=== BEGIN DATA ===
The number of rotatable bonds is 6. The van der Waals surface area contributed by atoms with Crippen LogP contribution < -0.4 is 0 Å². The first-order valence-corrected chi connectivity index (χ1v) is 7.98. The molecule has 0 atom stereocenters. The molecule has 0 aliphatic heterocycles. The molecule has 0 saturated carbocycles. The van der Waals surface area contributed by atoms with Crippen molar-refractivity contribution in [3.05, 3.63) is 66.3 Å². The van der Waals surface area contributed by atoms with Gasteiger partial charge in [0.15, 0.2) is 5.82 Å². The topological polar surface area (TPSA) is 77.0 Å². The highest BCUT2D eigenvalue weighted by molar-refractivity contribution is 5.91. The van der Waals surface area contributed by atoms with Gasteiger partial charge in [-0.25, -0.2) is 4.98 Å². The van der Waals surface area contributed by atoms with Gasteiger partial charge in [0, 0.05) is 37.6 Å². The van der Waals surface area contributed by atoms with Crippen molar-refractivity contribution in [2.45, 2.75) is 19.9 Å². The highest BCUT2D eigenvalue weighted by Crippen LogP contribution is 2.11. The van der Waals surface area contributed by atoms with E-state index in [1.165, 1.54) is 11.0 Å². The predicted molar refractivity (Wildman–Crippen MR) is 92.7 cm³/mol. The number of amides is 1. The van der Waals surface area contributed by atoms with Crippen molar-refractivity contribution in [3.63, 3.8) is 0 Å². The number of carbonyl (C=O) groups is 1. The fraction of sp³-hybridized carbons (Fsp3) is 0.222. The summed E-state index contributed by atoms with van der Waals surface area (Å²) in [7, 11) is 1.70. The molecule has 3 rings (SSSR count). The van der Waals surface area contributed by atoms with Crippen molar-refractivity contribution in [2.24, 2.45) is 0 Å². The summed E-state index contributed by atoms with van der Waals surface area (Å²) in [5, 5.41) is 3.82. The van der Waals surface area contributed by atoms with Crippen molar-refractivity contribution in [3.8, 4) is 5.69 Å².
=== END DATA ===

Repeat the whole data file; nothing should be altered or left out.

The number of rotatable bonds is 6. The van der Waals surface area contributed by atoms with Crippen LogP contribution < -0.4 is 0 Å². The first-order valence-corrected chi connectivity index (χ1v) is 7.98. The molecule has 0 atom stereocenters. The molecule has 0 aliphatic heterocycles. The molecule has 0 saturated carbocycles. The van der Waals surface area contributed by atoms with Crippen molar-refractivity contribution in [3.05, 3.63) is 66.3 Å². The van der Waals surface area contributed by atoms with Gasteiger partial charge in [0.15, 0.2) is 5.82 Å². The topological polar surface area (TPSA) is 77.0 Å². The highest BCUT2D eigenvalue weighted by molar-refractivity contribution is 5.91. The van der Waals surface area contributed by atoms with Gasteiger partial charge in [-0.25, -0.2) is 4.98 Å². The van der Waals surface area contributed by atoms with Gasteiger partial charge in [0, 0.05) is 37.6 Å². The van der Waals surface area contributed by atoms with Crippen molar-refractivity contribution in [2.45, 2.75) is 19.9 Å². The highest BCUT2D eigenvalue weighted by Crippen LogP contribution is 2.11. The van der Waals surface area contributed by atoms with E-state index in [1.165, 1.54) is 11.0 Å². The predicted molar refractivity (Wildman–Crippen MR) is 92.7 cm³/mol. The number of amides is 1. The van der Waals surface area contributed by atoms with Crippen molar-refractivity contribution in [3.63, 3.8) is 0 Å². The number of carbonyl (C=O) groups is 1. The fraction of sp³-hybridized carbons (Fsp3) is 0.222. The summed E-state index contributed by atoms with van der Waals surface area (Å²) in [7, 11) is 1.70. The molecule has 3 rings (SSSR count). The van der Waals surface area contributed by atoms with Crippen molar-refractivity contribution in [2.24, 2.45) is 0 Å². The summed E-state index contributed by atoms with van der Waals surface area (Å²) in [5, 5.41) is 3.82. The van der Waals surface area contributed by atoms with Crippen molar-refractivity contribution in [3.8, 4) is 5.69 Å².